Working as a Rancher: What They Do, Key Skills and Tips To Succeed

Updated June 24, 2022

Working as a rancher is a fulfilling job that allows you to work outdoors and enter the business sector. Ranchers provide a crucial service to the national infrastructure by providing food for the public. For many ranchers, the career is part of a family business, but others pursue this profession through alternative routes. In this article, we discuss what a rancher does, key skills and education a rancher needs, the career outlook for a rancher and tips for succeeding in this career.

What is a rancher?

A rancher is an agricultural professional who raises animals, commonly cattle, to be sold for meat production. Ranchers often own their property but may also seek work as a ranch hand for another rancher. Ranchers are responsible for the general care and maintenance of both the livestock and the property or facility where they live. Ranching is an active career with higher than usual physical demands that provides the opportunity to work outdoors for large portions of the workday.

Related: 50 of the Best Outdoor Jobs

What does a rancher do?

Ranchers have a diverse range of responsibilities when caring for their livestock and preparing them for sale. Some common duties a rancher include:

  • Caring for and feeding livestock to maintain their good health

  • Tending to the land of the ranch to keep it in a condition that's hospitable to the livestock

  • Building and repairing structures on the property, including both facilities and fencing

  • Monitoring the livestock and providing healthcare or contacting a large animal veterinarian when needed

  • Tracking levels of supplies or feed on the ranch and making purchases to maintain inventory

  • Keeping detailed records of livestock, sales figures and other important information

  • Negotiating sales prices when working with a butcher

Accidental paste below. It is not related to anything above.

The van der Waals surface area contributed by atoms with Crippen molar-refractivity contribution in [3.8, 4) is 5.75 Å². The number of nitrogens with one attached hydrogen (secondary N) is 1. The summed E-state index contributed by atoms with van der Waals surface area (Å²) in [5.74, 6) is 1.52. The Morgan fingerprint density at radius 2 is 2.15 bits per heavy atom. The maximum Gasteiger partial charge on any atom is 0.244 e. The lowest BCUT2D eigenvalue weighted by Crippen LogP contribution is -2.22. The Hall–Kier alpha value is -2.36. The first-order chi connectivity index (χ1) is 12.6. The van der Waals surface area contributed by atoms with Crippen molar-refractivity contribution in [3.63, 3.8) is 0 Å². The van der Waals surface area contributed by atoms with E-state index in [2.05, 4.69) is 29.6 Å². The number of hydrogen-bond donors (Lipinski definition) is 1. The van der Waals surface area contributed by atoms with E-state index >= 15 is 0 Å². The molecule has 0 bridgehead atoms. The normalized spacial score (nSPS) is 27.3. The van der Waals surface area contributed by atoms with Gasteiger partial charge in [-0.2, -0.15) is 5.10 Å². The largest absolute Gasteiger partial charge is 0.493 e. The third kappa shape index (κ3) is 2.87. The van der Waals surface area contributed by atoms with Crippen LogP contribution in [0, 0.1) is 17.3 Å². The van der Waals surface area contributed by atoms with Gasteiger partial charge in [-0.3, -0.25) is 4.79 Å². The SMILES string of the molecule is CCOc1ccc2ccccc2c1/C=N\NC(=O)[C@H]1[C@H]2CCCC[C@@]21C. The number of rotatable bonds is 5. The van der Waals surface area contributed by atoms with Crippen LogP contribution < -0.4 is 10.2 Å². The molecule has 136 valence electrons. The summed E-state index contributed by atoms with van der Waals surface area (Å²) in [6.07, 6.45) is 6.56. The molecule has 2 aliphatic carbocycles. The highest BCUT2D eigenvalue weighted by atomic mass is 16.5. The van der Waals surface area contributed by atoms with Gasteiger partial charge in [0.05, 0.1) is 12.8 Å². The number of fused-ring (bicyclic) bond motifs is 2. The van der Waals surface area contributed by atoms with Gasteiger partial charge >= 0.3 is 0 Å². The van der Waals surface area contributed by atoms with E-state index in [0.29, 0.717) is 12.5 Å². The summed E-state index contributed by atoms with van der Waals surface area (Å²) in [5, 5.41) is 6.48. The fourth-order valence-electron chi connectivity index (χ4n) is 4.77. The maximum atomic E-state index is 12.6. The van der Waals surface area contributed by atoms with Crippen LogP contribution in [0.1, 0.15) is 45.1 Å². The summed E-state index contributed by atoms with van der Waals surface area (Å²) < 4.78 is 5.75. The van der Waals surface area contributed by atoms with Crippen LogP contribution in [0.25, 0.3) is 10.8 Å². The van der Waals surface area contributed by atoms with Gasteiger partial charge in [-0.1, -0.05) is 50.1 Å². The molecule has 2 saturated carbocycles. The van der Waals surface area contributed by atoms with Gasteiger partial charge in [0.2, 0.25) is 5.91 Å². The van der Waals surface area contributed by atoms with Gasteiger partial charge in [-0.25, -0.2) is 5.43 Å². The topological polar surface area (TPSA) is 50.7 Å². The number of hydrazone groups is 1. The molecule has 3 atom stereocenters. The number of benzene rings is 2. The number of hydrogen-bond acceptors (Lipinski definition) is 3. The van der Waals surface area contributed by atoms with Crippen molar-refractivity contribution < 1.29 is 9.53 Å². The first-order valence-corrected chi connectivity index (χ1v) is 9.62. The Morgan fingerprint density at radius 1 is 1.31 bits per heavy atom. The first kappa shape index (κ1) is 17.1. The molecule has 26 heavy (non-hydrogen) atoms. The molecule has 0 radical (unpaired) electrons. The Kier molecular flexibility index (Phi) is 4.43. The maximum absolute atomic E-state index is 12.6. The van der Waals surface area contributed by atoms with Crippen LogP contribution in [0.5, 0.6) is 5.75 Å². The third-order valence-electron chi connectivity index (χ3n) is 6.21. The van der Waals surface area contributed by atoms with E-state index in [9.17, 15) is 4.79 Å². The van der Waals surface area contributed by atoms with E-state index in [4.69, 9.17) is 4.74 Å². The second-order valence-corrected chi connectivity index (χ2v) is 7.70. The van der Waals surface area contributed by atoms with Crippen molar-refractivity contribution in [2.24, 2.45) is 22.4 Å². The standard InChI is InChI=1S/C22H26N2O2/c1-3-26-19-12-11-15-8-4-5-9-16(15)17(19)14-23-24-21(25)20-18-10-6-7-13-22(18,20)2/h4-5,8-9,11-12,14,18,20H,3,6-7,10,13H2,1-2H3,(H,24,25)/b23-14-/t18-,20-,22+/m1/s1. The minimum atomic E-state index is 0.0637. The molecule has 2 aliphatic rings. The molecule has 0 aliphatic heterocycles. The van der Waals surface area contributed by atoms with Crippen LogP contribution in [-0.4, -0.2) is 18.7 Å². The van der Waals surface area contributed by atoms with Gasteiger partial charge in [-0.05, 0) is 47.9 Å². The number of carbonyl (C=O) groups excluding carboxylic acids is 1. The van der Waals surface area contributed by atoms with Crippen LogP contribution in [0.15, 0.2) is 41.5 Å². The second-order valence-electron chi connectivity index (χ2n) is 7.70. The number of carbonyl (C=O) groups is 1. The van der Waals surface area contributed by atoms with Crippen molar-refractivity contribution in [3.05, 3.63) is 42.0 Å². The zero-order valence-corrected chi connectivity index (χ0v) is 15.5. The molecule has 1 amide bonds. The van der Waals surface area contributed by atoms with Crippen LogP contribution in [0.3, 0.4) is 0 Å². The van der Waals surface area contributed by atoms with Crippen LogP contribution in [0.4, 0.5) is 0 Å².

• Butchering meat when selling directly to customers or grocers

  • Overseeing the reproduction cycle of livestock, including assisting in births and providing castrations

  • Grooming livestock to avoid potential pests or illnesses

  • Milking cattle and creating products when including a dairy operation along with meat production

  • Performing additional farming tasks when running a diverse farm that includes fowl or crop production

Related: Working as a Ranch Hand: Responsibilities and Different Work Environments

Key rancher skills

In order to succeed as a rancher, you need a mixture of physical, interpersonal and knowledge-based skills. Developing a diverse skill set ensures you can handle any situation presented on the ranch. Important skills for a rancher include:

Animal care

Animal care skills allow a rancher to tend to the health of their livestock and manage illnesses, protect them from predators and maintain their healthy weights. Caring for animals is the most important responsibility for a rancher. Well-managed livestock produces more salable products and increases the profitability of a ranch.

Related: What Is Animal Science?


Communication skills allow a rancher to speak and write clearly so that others can understand them. Effective communication is important on the ranch when working with other ranch staff. These skills allow ranching professionals to stay coordinated and maximize production. Communication is also important when interacting with customers or vendors in order to avoid misunderstandings and maintain positive relationships.


Coordination skills allow a rancher to work with other groups effectively or serve in a planning capacity while aligning the work of multiple groups of employees. Effective coordination makes a ranch more efficient by ensuring that all work integrates as part of a larger plan. Learning to coordinate multiple groups can significantly improve your performance as a rancher.